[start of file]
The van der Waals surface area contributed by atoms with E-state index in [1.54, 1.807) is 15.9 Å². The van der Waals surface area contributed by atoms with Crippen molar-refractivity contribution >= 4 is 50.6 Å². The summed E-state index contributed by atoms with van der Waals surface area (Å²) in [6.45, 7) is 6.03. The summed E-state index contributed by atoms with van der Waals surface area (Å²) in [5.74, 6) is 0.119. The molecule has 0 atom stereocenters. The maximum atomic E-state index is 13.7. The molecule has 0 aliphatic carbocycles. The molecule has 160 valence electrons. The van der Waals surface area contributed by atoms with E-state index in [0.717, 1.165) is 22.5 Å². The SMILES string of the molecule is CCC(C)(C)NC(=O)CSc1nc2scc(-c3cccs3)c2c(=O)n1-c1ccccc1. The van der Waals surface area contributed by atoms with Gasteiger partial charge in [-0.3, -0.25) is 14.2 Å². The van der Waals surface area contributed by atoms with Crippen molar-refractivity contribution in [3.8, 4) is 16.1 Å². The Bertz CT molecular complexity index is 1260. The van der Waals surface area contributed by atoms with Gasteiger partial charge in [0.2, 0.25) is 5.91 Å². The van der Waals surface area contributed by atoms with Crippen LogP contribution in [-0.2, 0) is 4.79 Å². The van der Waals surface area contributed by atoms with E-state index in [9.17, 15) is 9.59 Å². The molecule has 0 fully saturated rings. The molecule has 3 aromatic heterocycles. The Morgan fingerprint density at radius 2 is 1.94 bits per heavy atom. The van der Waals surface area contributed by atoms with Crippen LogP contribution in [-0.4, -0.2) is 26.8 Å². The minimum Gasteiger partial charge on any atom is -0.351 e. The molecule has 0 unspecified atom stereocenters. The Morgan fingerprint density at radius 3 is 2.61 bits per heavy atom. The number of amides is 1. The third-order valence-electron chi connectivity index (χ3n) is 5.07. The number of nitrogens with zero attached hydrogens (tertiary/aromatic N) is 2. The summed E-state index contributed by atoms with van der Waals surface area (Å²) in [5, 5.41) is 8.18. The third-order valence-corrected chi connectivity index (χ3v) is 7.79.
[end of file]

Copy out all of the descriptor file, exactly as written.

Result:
The van der Waals surface area contributed by atoms with E-state index in [1.54, 1.807) is 15.9 Å². The van der Waals surface area contributed by atoms with Crippen molar-refractivity contribution >= 4 is 50.6 Å². The summed E-state index contributed by atoms with van der Waals surface area (Å²) in [6.45, 7) is 6.03. The summed E-state index contributed by atoms with van der Waals surface area (Å²) in [5.74, 6) is 0.119. The molecule has 0 atom stereocenters. The maximum atomic E-state index is 13.7. The molecule has 0 aliphatic carbocycles. The molecule has 160 valence electrons. The van der Waals surface area contributed by atoms with E-state index in [0.717, 1.165) is 22.5 Å². The SMILES string of the molecule is CCC(C)(C)NC(=O)CSc1nc2scc(-c3cccs3)c2c(=O)n1-c1ccccc1. The van der Waals surface area contributed by atoms with Gasteiger partial charge in [-0.3, -0.25) is 14.2 Å². The van der Waals surface area contributed by atoms with Crippen molar-refractivity contribution in [3.8, 4) is 16.1 Å². The Bertz CT molecular complexity index is 1260. The van der Waals surface area contributed by atoms with Gasteiger partial charge in [0.2, 0.25) is 5.91 Å². The van der Waals surface area contributed by atoms with Crippen LogP contribution in [-0.2, 0) is 4.79 Å². The van der Waals surface area contributed by atoms with E-state index in [9.17, 15) is 9.59 Å². The molecule has 0 fully saturated rings. The molecule has 3 aromatic heterocycles. The Morgan fingerprint density at radius 2 is 1.94 bits per heavy atom. The van der Waals surface area contributed by atoms with Crippen LogP contribution in [-0.4, -0.2) is 26.8 Å². The minimum Gasteiger partial charge on any atom is -0.351 e. The molecule has 0 unspecified atom stereocenters. The Morgan fingerprint density at radius 3 is 2.61 bits per heavy atom. The number of amides is 1. The third-order valence-electron chi connectivity index (χ3n) is 5.07. The number of nitrogens with zero attached hydrogens (tertiary/aromatic N) is 2. The summed E-state index contributed by atoms with van der Waals surface area (Å²) in [5, 5.41) is 8.18. The third-order valence-corrected chi connectivity index (χ3v) is 7.79.